He would have to stop at Cartier and buy Cassandra Nutt a new pair of earrings. There was one thing Jean Pierre Michel desired that could not be purchased in a shop-the third interesting thing about October 31, 1929. It was not entirely triggered by the pumice moon, yet the pumice moon had helped him to articulate it: yes, Jean Pierre Michel wanted the moon, but, more than the moon, he wanted a son. The thought had not occurred to him before, nor, more surprisingly, had it been thought of by any of the countless women he had been with. Now, however, at the age of seventy-one, that old, inevitable instinct had kicked in-and the rest was simply a matter of ducatos.
Cassandra Nutt adjusted the two veils that floated out from either side of the white turban. "Valentino lives."
Jean Pierre Michel looked into the mirror. The outfit was arresting, but even the flowing veils could not camouflage the thick folds above the eyes, the deep creases about the mouth, the tough, lived-in quality of the skin. "Go start the motor," he said. "Before I expose myself again."
Cassandra Nutt adjusted the pearls about her neck and moved toward the bathroom door. "Nothing like an incentive," she said-and like a great, gold lam? gust of wind, she was gone.
the hard wood chair
Benjamin knew that he was expected to remain in the hard wood chair until Mr. Petersen returned for him, regardless of the fact that the bumps in the seat cushion pressed into his bottom and his feet could not touch the ground. He'd wanted to sit on the ledge that footed the window and look down at the street; he'd never been up so high in a building before, and when he'd passed by the window and had looked down, the people had looked like the tiny figures from his train set and the cars had looked like the ones that he kept in the shoebox under his bed. Mr. Petersen, however, had told him to sit in the chair, and as he did not know Mr. Petersen very well and as he was wearing his very best trousers (the gray ones, with the flaps on the pockets), he did as he was told-even if the bumps in the seat cushion pressed into his bottom and his feet could not touch the ground.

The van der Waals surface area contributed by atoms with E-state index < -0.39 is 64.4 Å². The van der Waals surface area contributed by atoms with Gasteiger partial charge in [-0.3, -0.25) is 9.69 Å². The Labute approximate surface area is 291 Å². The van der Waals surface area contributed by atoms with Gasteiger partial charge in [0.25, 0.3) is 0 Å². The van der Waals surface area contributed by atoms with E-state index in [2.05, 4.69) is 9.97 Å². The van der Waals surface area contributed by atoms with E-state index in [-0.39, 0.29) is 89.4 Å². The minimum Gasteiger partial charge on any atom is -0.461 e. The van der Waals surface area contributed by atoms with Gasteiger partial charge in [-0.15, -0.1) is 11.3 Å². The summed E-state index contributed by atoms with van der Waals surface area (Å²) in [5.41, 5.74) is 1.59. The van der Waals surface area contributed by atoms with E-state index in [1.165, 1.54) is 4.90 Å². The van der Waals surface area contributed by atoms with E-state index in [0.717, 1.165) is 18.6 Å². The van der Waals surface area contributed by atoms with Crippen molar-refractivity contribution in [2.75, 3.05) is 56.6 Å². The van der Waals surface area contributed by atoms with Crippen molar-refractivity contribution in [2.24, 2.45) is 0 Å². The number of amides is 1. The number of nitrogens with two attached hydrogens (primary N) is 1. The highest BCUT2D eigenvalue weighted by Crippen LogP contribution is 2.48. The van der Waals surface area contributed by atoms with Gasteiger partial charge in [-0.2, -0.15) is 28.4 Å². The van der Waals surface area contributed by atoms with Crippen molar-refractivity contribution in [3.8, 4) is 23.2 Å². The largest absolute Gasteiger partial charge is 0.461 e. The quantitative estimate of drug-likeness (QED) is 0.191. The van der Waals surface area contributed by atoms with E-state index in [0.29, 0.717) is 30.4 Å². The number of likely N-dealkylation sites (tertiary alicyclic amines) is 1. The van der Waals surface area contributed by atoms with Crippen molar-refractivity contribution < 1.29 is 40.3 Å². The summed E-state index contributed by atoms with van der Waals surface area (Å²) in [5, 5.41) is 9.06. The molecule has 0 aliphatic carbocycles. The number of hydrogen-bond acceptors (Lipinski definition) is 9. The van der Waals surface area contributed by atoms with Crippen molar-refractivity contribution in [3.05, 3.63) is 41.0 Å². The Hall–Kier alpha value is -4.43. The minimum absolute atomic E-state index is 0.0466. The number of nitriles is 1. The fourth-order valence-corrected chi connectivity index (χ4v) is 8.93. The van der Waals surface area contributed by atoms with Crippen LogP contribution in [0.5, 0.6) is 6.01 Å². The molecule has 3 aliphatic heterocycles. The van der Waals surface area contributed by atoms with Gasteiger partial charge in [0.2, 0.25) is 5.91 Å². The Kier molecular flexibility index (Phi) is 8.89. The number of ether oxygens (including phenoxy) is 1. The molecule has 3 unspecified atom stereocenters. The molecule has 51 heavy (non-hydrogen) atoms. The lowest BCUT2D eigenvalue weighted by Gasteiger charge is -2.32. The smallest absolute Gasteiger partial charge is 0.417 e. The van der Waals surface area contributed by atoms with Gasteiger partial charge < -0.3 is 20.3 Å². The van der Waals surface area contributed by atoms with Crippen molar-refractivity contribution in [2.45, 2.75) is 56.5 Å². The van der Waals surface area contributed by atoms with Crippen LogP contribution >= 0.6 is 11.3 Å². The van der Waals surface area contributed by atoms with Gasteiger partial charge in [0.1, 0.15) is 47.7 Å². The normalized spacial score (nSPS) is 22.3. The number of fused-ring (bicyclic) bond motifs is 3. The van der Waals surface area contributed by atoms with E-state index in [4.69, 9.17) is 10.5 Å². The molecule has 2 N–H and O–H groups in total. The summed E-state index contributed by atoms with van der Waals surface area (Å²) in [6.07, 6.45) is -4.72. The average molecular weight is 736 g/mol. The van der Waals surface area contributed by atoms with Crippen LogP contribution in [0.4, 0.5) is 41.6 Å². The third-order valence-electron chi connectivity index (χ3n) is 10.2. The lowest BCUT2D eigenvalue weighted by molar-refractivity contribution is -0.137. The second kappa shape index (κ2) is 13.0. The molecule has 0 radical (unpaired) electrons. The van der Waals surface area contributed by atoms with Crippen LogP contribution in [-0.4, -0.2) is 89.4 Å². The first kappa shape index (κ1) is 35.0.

It was an awful room. The walls were covered with dark printed wallpaper, and the furniture was heavy and ominous looking. And even though it was only ten o'clock in the morning, it was mostly dark: the sunlight that came through the one lonely window seemed to stop a few inches after entering. The only thing that alleviated the gloom-the only thing that kept Benjamin from minding how uncomfortable the chair was and how long Mr. Petersen was taking in the other room-was the large oil painting on the wall across from him. It was a picture of a storm at sea, with a large boat crashing on the waves and a smaller boat carrying a group of survivors to safety. Benjamin had seen the ocean only once, on an ill-fated outing to the Jersey shore that had included a flat tire, a very bad chicken sandwich, and about forty-five minutes to actually look at the water. But he knew from that brief visit how wonderful it was, so the painting helped him take his mind off the interminable wait.
Benjamin was an astonishingly beautiful child. His body was strong and lithe, his face the product of a sculptor's chisel, perfect and radiating light. His only flaw-although a wise eye would not have seen it as such-was a large strawberry birthmark that spread, like the Russian steppes, across his right cheek and throat. When his parents first saw him, the contradiction of it stunned them into silence: the startling beauty, even as a newborn, and this strange, sprawling mark across its surface. Whatever they called it-spot, stain, blotch, smear-it stole away their joy at the birth of a wonderful child.